Jurisdiction - Hong Kong
Hong Kong – Building From Uncertain Baselines.

25 June, 2014


Unforeseen ground conditions continue to be a major issue for all contractors working on infrastructure projects in Hong Kong. The challenges in this area have been gradually recognised by employers, including the Government and MTR, over the last decade. It is currently in vogue, particularly on MTR contracts, to attempt to instil “clarity” in this murky area through the use of Geotechnical Baseline Reports (‘GBR’) which are used to allocate the risk of unforeseen ground conditions.

The GBR is meant to provide clarity by providing stated geotechnical baselines derived from assessment of the ground investigation data available at the time of tender. Where a contractor’s claim is based on a parameter that is subject to a baseline – for example, the proportions of soil, rock and mixed ground in areas of bulk excavation – then the baselines are used as the basis for the engineer to assess what could reasonably be foreseen by an experienced contractor with the baselines being treated as the only available interpretations of ground investigation at the time of tender. Anything that could not reasonably be foreseen is treated as unforeseen ground conditions, and claimable by the contractor under the contract.

However, this approach leaves open the question “what would an experienced contractor have understood from the GBR at the time of tender?” This question is important because GBRs contain assumptions, margins for error, and sometimes unclear and confusing information. It also leaves open the related question “what else can the engineer take into account when assessing what could reasonably be foreseen by an experienced contractor at the time of tender?”, as the provisions relating to the use of the GBR require the engineer to only use it to “form the baseline” of his decision. The effect of these provisions is unclear, firstly, because of the confusing re-use of the term “baseline”, and secondly, because (according to principles of contractual interpretation) these provisions must be read in the context of the contract as a whole.


To provide an example of how these questions might arise on site, assume a contractor is to install piling works on site. Each pile has to be socketed into a rock-head to a certain specified depth at all points around its circumference. The relevant GBR (based on actual bore-log data) assumed a gently undulating theoretical rock profile connecting all the levels derived from the bore-logs, but states that the actual level of the rock-head may vary +/- 3m. When the contractor actually attempts to install the piles, it finds that, instead of the gentle rock profile there is something that resembles a mountain range, with extreme rises and troughs, all of which fall within the +/- 3m range.

Has the contractor encountered unforeseen ground conditions? The engineer may argue that no unforeseen ground conditions have been encountered, since the variations fall within the +/-3m range. The contractor may argue the rock profile is vastly different from the interpretation provided in the GBR (i.e. the smooth profile), and taking into account what the information was used for (i.e. the founding of piles to a certain depth within the rock-head), this must constitute unforeseen ground conditions.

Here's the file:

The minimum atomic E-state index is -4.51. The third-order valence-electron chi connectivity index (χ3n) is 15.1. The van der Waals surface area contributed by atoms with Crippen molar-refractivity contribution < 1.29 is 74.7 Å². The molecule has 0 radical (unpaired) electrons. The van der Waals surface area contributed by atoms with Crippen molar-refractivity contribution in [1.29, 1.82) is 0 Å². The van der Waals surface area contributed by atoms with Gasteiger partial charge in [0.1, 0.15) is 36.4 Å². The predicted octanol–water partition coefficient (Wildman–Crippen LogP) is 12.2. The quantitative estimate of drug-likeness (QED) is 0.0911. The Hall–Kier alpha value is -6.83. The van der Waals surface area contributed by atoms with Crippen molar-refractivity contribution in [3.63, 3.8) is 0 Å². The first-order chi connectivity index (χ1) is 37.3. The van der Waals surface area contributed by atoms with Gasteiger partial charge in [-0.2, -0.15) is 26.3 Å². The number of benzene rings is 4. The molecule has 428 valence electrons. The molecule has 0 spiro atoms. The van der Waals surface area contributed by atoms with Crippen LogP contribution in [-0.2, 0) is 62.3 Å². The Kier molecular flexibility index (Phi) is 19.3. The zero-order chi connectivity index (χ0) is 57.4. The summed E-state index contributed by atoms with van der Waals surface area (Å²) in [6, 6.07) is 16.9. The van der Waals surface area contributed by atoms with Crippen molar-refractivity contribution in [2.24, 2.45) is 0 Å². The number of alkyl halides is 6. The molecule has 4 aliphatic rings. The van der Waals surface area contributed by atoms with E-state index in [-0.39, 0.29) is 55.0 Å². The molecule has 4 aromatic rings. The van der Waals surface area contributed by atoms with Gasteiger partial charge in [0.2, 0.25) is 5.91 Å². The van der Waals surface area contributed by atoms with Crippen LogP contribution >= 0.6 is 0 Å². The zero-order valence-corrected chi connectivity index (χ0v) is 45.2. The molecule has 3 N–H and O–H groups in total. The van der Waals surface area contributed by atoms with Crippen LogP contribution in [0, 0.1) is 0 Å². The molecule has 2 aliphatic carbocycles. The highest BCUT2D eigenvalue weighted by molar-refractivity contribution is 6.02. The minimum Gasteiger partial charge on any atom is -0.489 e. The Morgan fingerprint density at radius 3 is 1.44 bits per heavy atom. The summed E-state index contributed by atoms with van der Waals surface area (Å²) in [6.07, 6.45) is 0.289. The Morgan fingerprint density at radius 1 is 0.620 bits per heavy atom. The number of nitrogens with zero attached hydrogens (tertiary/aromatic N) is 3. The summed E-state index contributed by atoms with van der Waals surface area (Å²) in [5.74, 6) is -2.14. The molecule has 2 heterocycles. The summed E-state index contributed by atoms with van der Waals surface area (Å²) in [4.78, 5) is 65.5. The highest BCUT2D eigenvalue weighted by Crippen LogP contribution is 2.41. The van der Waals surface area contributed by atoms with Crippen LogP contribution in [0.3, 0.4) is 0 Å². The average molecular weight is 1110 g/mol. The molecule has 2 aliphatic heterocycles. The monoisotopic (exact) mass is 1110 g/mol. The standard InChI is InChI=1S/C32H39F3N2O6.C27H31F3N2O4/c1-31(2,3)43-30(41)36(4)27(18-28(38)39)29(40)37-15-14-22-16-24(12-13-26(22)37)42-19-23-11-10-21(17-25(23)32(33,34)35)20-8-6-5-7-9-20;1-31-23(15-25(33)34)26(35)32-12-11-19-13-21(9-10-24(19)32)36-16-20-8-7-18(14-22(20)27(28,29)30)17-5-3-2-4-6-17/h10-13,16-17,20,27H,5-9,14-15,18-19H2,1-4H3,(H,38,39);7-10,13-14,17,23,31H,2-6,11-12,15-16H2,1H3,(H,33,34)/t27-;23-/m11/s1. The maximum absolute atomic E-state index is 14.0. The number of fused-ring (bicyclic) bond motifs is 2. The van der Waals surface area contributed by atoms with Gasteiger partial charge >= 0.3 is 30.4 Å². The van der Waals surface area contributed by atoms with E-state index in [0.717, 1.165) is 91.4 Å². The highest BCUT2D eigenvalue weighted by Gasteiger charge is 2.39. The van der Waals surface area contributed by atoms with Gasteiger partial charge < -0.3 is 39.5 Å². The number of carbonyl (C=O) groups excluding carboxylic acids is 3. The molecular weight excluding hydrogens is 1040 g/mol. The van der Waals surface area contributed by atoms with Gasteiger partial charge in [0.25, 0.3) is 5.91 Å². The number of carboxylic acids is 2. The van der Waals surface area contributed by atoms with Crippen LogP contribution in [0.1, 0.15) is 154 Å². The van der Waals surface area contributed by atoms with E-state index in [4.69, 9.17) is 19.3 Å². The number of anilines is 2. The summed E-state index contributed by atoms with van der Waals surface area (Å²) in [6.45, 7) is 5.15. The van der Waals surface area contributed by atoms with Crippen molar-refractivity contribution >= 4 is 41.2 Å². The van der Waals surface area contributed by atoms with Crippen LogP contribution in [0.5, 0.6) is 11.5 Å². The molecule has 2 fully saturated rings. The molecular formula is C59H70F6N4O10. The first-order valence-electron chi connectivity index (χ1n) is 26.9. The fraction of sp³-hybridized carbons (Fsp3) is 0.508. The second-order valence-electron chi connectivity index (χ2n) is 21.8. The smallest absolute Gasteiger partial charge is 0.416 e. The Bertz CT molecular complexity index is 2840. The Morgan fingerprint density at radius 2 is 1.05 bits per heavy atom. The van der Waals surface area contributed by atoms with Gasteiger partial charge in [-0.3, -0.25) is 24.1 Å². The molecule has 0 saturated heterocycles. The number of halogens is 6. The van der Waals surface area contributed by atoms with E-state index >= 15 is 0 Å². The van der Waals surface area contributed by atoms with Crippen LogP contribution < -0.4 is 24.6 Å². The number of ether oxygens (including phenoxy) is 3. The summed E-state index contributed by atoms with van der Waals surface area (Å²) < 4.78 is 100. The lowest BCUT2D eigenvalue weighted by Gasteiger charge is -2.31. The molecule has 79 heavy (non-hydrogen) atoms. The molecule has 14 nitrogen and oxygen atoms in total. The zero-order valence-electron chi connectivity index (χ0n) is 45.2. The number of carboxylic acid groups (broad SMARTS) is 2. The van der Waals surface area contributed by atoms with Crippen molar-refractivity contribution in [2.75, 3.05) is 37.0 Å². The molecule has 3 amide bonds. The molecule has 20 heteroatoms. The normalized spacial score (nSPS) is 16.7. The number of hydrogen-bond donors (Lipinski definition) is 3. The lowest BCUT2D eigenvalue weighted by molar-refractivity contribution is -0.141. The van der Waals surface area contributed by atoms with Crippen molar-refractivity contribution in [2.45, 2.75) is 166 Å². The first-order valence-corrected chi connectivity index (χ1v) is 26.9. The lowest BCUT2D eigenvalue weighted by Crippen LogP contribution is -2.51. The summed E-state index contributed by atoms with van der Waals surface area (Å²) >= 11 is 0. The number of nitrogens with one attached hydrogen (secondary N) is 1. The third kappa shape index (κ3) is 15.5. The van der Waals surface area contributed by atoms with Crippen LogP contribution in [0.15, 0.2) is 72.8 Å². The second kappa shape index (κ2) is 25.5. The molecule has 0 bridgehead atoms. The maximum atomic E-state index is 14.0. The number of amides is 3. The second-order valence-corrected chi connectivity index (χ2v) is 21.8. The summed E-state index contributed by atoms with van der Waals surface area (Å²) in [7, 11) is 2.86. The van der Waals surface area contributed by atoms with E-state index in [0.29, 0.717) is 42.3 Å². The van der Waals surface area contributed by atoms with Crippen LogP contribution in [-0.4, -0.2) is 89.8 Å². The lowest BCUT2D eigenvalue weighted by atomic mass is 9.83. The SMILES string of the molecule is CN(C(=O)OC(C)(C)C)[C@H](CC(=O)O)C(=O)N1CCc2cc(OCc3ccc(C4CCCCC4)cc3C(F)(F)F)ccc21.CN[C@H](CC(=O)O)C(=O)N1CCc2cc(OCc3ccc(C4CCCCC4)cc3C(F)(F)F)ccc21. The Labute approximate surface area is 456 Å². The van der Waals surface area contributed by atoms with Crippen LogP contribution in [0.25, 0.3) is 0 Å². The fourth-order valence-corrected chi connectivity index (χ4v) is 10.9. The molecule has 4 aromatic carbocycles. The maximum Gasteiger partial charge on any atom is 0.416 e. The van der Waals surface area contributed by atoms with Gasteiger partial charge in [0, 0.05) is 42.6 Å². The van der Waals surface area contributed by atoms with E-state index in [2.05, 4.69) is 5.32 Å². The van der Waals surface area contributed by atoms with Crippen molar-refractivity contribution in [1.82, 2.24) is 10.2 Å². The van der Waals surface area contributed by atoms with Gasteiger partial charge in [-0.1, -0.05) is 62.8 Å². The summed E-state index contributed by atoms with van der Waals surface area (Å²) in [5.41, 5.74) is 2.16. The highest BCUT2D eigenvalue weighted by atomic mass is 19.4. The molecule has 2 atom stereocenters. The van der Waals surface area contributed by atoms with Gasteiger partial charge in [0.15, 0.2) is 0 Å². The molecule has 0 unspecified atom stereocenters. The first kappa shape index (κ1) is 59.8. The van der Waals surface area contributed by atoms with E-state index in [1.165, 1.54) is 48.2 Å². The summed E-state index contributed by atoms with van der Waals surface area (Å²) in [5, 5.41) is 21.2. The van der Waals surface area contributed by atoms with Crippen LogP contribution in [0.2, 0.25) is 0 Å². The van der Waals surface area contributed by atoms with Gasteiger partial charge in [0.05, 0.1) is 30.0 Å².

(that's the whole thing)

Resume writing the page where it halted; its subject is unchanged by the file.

As a matter of practicality, in the situation described above, extreme rises and troughs are much more difficult to deal with. As the contractor needs to ensure that each pile is socketed into a rock-head to a certain specified depth at all points around its circumference, it is highly likely that much greater quantities of rock will need to be removed to achieve this, and in conditions quite different than those brought about by a gently undulating profile. This may in turn give rise to issues of plant suitability and progress on site may be significantly slowed.

In a sense, this reveals the greater difficulty with the use of GBRs in the industry. GBRs were meant to increase clarity by providing one interpretation, but the way GBRs are currently prepared has created ambiguity regarding their own use and interpretation, and precisely how they allocate risk. This is further confounded by the fact that different approaches are taken to the preparation of baselines for different projects and the baselines are often not quantitative (for example, providing specific quantities or ranges of quantities of types of material to be excavated) but are instead qualitative (for example, providing depths/profiles or ranges of depths/profile at which different materials may be encountered). Where baselines are qualitative arguments will arise as to what the implications of them are for quantities and work which should have been allowed for at tender stage and how that has changed in the actual conditions.

The lack of clarity as to how GBRs are to be applied means that ground conditions remain a challenging issue to resolve on current projects. Contractors will have to take a variety of steps when they encounter ground conditions which may lead to a claim. This will involve collecting appropriate samples, maintaining pertinent records and (often) seeking expert geotechnical assistance. Where such evidence conflicts with the deemed assumptions made by the engineer preparing the GBR this will lead to further challenges as to how to use these GBRs and frame claims in respect of such conditions. Contractors will have to be pro-active in their approach to resolving such claims.


Pinsent Masons


For further information, please contact:


Vincent Connor, Partner, Pinsent Masons
[email protected]

James Lewis, Pinsent Masons
james.l[email protected]


Pinsent Masons Construction & Real Estate Practice Profile in Hong Kong


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